* of the type `Book` exist, the mutation contains an `init` field with
 * the given initial value. This value can be used to update earlier loaded
 * instances of type `Book` and may be updated with this initial value to stay
 * consistent with ThingsDB.
 */

// set_type('Book', {title: 'str'}); .book = Book{title: 'hhgttg'};
mod_type('Book', 'add', 'rating', 'uint', 1);

Mutation result from the above code:

{
    "mod_type_add": {
        "init": 1,
        "modified_at": 1581510638,
        "name": "rating",
        "spec": "uint",
        "type_id": 2
    }
}

Instead of adding a new field using a default value, it is possible to use a closure to generate initial values (see mod_type(..add)). In this case the following mutations are pushed to watchers:

  1. Mutation mod_type_add.
  2. Things with initial value other than the default value will receive a set mutation with the new initial value.

mod_type_del

Delete is always performed using a swap_remove (the removed value will be replaced with the last value). For example when having the type properties [A, B, C, D] and then remove B will result in [A, D, C].

// Delete the `rating` field definition of type `Book`.

// set_type('Book', {title: 'str', rating: 'number'});
mod_type('Book', 'del', 'rating');

Mutation result from the above code:

{
    "mod_type_del": {
        "modified_at": 1581511233,
        "name": "rating",
        "type_id": 2
    }
}

mod_type_mod

// Change field definition `rating` of type `Book`.

// set_type('Book', {title: 'str', rating: 'uint'});
mod_type('Book', 'mod', 'rating', 'number');

Mutation result from the above code:

{
    "mod_type_mod": {
        "modified_at": 1581511115,
        "name": "rating",
        "spec": "number",
        "type_id": 2
    }
}

Instead of migrating to a less strict definition, it is possible to use a closure and migrate to a complete new definition (see mod_type(..mod)). In this case the following mutations are pushed to watchers:

  1. Mutation mod_type_mod with a any spec.
  2. At least things with incompatible data on the field will receive a set mutation with a new value according the new spec.
  3. Mutation mod_type_mod with the required spec.

mod_type_ren

// Rename the `rate` field of type `Book` to `rating`.

// set_type('Book', {title: 'str', rate: 'number'});
mod_type('Book', 'ren', 'rate', 'rating');

Mutation result from the above code:

{
    "mod_type_ren": {
        "modified_at": 1581511233,
        "name": "rate",
        "to": "rating",
        "type_id": 2
    }
}

mod_type_wpo

// Enable wrap-only mode

// set_type('Book', {title: 'str', rate: 'number'});
mod_type('Book', 'wpo', true);

Mutation result from the above code:

{
    "mod_type_wpo": {
        "modified_at": 1581511233,
        "wrap_only": true,
        "type_id": 2
    }
}

set_enum

/*
 * Create and set initial enumerator.
 */

set_enum('Color', {
    RED: '#f00',
    GREEN: '#0f0',
    BLUE: '#00f'
});

Mutation result from the above code:

{
    "set_enum": {
        "created_at": 1581455876,
        "enum_id": 0,
        "name": "Color",
        "members": [
            ["RED", "#f00"],
            ["GREEN", "#0f0"],
            ["BLUE", "#00f"]
        ]
    }
}

del_enum

// Delete a enumerator named `Color`.

del_enum('Color');

Mutation result from the above code:

{
    "del_enum": 0
}

mod_enum_add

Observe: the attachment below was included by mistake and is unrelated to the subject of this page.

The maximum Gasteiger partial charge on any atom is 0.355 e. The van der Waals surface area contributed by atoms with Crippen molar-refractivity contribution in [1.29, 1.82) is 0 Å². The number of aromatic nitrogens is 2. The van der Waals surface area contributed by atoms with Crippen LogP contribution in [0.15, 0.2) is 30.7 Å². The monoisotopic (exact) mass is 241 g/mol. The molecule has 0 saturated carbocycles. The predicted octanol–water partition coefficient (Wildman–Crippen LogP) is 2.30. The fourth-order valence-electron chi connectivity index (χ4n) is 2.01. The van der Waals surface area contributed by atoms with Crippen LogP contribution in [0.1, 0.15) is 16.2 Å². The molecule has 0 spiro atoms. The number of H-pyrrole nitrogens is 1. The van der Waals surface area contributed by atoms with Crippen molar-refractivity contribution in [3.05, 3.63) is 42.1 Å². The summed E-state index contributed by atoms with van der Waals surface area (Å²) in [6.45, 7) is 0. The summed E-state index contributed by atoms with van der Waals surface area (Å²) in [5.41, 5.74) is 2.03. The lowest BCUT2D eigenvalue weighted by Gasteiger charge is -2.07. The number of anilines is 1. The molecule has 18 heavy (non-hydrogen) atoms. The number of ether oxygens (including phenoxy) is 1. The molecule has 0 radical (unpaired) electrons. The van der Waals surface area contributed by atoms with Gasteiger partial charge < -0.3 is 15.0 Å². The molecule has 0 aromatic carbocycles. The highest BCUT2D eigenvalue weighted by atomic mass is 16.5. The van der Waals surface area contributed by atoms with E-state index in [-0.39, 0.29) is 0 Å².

// Add a member `BLUE` to enumerator `Color`.

// set_enum('Color', {RED: '#f00', GREEN: '#0f0'});
mod_enum('Color', 'add', 'BLUE', '#00f');

Mutation result from the above code:

{
    "mod_type_add": {
        "enum_id": 2,
        "modified_at": 1581511233,
        "name": "BLUE",
        "value": "#00f"
    }
}

mod_enum_def

Defaults are always changed using a swap with the previous default. For example when having the enum values [A, B, C, D] and then change the default from A to C will result in order [C, B, A, D].

// Set member `GREEN` as the default member for enumerator `Color`.

// set_enum('Color', {RED: '#f00', GREEN: '#0f0', BLUE: '#00f'});
mod_enum('Color', 'def', 'GREEN');

Mutation result from the above code:

{
    "mod_enum_def": {
        "enum_id": 2,
        "index": 1,
        "modified_at": 1581511233
    }
}

mod_enum_del

Delete is always performed using a swap_remove (the removed value will be replaced with the last value). For example when having the enum members [A, B, C, D] and then remove B will result in [A, D, C].

// Delete member `GREEN` from enumerator `Color`.

// set_enum('Color', {RED: '#f00', GREEN: '#0f0', BLUE: '#00f'});
mod_enum('Color', 'del', 'GREEN');

Mutation result from the above code:

{
    "mod_enum_del": {
        "enum_id": 2,
        "index": 1,
        "modified_at": 1581511233
    }
}

mod_enum_mod

// Modify the value of member `BLUE` on enumerator `Color`.

// set_enum('Color', {RED: '#f00', GREEN: '#0f0', BLUE: '#fff'});
mod_enum('Color', 'mod', 'BLUE', '#00f');

Mutation result from the above code:

{
    "mod_enum_mod": {
        "enum_id": 2,
        "index": 2,
        "modified_at": 1581511233,
        "value": "#00f"
    }
}

mod_enum_ren

// Rename member `MOON` to `BLUE` of enumerator `Color`.

// set_enum('Color', {RED: '#f00', GREEN: '#0f0', MOON: '#00f'});
mod_enum('Color', 'ren', 'MOON', 'BLUE');

Mutation result from the above code:

{
    "mod_enum_ren": {
        "enum_id": 2,
        "index": 2,
        "modified_at": 1581511233,
        "name": "BLUE"
    }
}

new_procedure

// A new procedure named `multiply` is added to the collection.

new_procedure('multiply', |a, b| a*b);

Mutation result from the above code:

{
    "new_procedure": {
        "name": "multiply",
        "created_at": 1579601906,
        "closure": {
            "/": "|a,b|a*b"
        }
    }
}

del_procedure

// Delete a  procedure named `multiply`.

// new_procedure('multiply', |a, b| a*b);
del_procedure('multiply');

Mutation result from the above code:

{
    "del_procedure": "multiply"
}